AARP Eye Center
Martin Yan is always in motion.
In the kitchen of his Bay Area home, he flits behind an island table filled with his latest creations: meatballs, rice pudding and lotus sandwiches artfully presented with a tableau of red envelopes and golden oranges.
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The chef, who started cooking on TV for an American audience in 1982, just finished livestreaming a free monthly cooking demonstration in partnership with On Lok, a nonprofit center that provides services to older adults in the Bay Area. The menu is timely: Lunar New Year dishes.
The livestream is a different production than Yan Can Cook, the long-running PBS cooking show that made him a household name before the term “celebrity chef” was part of the pop culture zeitgeist. But Yan, 74, who was born in China, doesn’t miss a beat. He talks directly to the camera and flashes his megawatt smile while distilling Lunar New Year cuisine.
On January 22, many Asian Americans and Pacific Islanders will celebrate Lunar New Year and usher in the Year of the Rabbit. Traditional Lunar New Year food is steeped in symbolism, Yan says. He’s been the self-proclaimed ambassador of Chinese food and culture in the U.S. for over 40 years. Last year, he won the James Beard Lifetime Achievement Award.
For Lunar New Year, Yan spoke with AARP about the role that food plays in marking the occasion.
Why is food a central part of Lunar New Year celebrations?
Yan: Lunar New Year is also referred to as Spring Festival. That’s the time that in most parts of China is the springtime. Basically, to celebrate Lunar New Year is also celebrating the coming of a new spring. Food plays a very important, pivotal role in the celebration of any special auspicious occasion. And Chinese New Year is by far the most auspicious occasion, the most celebrated occasion in the Chinese lunar calendar.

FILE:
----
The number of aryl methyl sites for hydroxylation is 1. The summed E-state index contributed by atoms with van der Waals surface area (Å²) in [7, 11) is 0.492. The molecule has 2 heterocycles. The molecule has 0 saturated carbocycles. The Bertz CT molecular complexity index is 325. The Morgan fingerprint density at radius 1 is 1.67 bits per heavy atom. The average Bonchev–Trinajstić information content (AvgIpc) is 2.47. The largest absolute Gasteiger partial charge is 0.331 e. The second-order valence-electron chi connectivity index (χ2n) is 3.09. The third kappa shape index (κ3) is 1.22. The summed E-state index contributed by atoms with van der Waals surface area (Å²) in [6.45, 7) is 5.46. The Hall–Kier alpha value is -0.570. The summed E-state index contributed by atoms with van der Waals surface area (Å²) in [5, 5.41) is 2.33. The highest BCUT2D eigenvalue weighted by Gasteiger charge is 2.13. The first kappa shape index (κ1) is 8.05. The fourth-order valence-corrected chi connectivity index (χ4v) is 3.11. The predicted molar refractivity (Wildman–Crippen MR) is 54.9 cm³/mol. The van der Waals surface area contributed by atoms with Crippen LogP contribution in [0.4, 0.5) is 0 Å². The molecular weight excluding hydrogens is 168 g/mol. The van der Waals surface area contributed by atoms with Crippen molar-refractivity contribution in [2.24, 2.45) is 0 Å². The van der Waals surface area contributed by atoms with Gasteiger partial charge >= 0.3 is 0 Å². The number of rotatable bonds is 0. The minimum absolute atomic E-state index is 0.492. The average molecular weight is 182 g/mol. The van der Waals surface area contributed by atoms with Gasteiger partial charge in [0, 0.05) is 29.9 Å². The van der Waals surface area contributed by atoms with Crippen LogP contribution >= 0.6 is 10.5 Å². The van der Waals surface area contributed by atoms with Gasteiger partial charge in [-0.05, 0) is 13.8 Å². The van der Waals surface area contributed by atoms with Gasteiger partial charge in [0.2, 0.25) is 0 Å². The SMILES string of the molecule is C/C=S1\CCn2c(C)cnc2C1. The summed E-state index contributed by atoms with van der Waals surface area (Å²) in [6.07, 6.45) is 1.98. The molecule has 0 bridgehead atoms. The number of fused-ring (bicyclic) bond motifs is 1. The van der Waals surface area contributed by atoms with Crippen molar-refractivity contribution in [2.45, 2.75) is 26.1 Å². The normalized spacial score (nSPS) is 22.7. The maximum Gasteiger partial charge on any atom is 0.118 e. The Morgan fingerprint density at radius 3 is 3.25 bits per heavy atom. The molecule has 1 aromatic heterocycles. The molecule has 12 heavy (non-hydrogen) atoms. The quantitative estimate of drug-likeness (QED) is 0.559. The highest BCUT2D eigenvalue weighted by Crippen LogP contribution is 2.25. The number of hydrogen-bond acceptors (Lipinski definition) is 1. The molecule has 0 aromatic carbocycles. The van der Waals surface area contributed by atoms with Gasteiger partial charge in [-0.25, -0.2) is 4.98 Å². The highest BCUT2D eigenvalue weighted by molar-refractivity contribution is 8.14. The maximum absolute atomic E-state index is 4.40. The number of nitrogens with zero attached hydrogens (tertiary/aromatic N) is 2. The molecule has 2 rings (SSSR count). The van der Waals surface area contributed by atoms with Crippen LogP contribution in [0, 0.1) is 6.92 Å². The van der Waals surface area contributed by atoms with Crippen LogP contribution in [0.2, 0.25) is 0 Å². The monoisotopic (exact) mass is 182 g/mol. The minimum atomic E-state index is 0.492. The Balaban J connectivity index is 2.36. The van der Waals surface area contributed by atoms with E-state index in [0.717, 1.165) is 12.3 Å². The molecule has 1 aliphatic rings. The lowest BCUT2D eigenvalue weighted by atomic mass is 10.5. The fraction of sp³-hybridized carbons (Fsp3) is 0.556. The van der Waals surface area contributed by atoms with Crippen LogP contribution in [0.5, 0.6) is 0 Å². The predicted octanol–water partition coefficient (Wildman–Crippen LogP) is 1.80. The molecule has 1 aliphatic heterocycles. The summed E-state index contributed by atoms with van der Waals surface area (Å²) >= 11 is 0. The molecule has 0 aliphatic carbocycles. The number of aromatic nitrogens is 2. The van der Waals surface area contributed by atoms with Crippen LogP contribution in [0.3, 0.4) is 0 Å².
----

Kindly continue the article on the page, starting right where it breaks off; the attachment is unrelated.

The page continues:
Is there symbolism behind some dishes?
You go to any Chinese restaurant during Chinese New Year, they will always serve the whole fish — never fish fillets. You want to serve the whole fish because when you serve whole, that is wholesomeness; that is completeness. You don’t want to have part of the fortune. You want to have the complete fortune. Fish is yú. In Chinese it sounds like “abundance.” Shrimp and lobster are often served, too, because shrimp and lobster look like a traditional, mystical dragon. Then, of course, another thing served on all auspicious occasions, particularly Lunar New Year, are noodles. Noodles are long, right? Being long is symbolic of long life.